While trawling around looking for information about Marshalsea courts in the time of Richard II, I came upon this WordPress blog (by Mercedes Rochelle) that covers the subject. I quote the article in full:- “Today when we hear about the Marshalsea we think of the infamous 19th century Southwark prison with all its associated tortures.… Continue reading The origins of Marshalsea courts and prisons….
As we said five years ago, it is unclear whether John, Marquess of Somerset and Dorset, really was the son of John of Gaunt or of Sir Hugh Swynford. Furthermore, the common law answer to that question may be different to the genetic answer, as we revealed that Swynford could well have died after the… Continue reading The Swynford/ Beaufort case again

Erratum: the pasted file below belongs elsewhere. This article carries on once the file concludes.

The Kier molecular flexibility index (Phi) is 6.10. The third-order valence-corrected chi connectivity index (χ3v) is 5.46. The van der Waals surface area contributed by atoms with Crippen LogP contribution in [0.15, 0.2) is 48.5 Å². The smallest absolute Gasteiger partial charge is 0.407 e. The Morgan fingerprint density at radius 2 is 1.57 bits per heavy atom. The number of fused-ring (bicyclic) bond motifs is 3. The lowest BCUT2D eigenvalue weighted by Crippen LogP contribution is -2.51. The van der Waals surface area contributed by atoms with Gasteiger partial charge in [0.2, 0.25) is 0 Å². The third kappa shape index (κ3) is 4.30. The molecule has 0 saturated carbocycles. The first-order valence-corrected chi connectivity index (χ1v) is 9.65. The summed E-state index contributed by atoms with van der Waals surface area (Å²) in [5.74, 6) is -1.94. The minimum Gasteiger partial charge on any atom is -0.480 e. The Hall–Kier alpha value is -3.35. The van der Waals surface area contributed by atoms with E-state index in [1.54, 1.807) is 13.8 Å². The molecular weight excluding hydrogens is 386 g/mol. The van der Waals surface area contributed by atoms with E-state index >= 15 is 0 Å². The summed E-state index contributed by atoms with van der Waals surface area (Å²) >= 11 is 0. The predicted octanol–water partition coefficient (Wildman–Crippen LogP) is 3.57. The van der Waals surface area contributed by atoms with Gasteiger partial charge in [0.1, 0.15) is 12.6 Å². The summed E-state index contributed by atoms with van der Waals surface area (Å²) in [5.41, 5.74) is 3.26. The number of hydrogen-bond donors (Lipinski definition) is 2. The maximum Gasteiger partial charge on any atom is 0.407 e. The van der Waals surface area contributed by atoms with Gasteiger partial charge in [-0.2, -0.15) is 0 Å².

Insanity was recognised under English law in the Norman era thus: “eo quod sensu carent et ratione, non magis quam brutum animal iniuriam facere possunt nec feloniam, cum non multum distent a brutis, secundum quod videri poterit in minore, qui si alium interficeret in minori ætate, iudicium non sustineret.” (“since they are without sense and… Continue reading Insanity through the ages